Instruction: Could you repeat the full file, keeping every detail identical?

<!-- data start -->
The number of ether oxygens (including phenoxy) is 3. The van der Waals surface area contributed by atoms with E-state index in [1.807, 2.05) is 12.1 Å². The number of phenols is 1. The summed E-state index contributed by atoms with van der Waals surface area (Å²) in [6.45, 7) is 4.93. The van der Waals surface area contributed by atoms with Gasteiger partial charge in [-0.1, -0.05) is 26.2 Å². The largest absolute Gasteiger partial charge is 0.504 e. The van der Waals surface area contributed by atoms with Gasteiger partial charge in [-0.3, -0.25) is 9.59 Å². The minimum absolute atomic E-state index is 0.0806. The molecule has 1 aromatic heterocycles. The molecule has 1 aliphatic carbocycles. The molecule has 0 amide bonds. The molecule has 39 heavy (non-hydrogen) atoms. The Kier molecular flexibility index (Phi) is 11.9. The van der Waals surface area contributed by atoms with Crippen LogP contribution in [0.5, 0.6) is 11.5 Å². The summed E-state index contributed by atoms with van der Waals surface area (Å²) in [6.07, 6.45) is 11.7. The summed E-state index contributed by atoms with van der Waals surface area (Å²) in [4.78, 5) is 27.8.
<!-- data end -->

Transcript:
The number of ether oxygens (including phenoxy) is 3. The van der Waals surface area contributed by atoms with E-state index in [1.807, 2.05) is 12.1 Å². The number of phenols is 1. The summed E-state index contributed by atoms with van der Waals surface area (Å²) in [6.45, 7) is 4.93. The van der Waals surface area contributed by atoms with Gasteiger partial charge in [-0.1, -0.05) is 26.2 Å². The largest absolute Gasteiger partial charge is 0.504 e. The van der Waals surface area contributed by atoms with Gasteiger partial charge in [-0.3, -0.25) is 9.59 Å². The minimum absolute atomic E-state index is 0.0806. The molecule has 1 aromatic heterocycles. The molecule has 1 aliphatic carbocycles. The molecule has 0 amide bonds. The molecule has 39 heavy (non-hydrogen) atoms. The Kier molecular flexibility index (Phi) is 11.9. The van der Waals surface area contributed by atoms with Crippen LogP contribution in [0.5, 0.6) is 11.5 Å². The summed E-state index contributed by atoms with van der Waals surface area (Å²) in [6.07, 6.45) is 11.7. The summed E-state index contributed by atoms with van der Waals surface area (Å²) in [4.78, 5) is 27.8.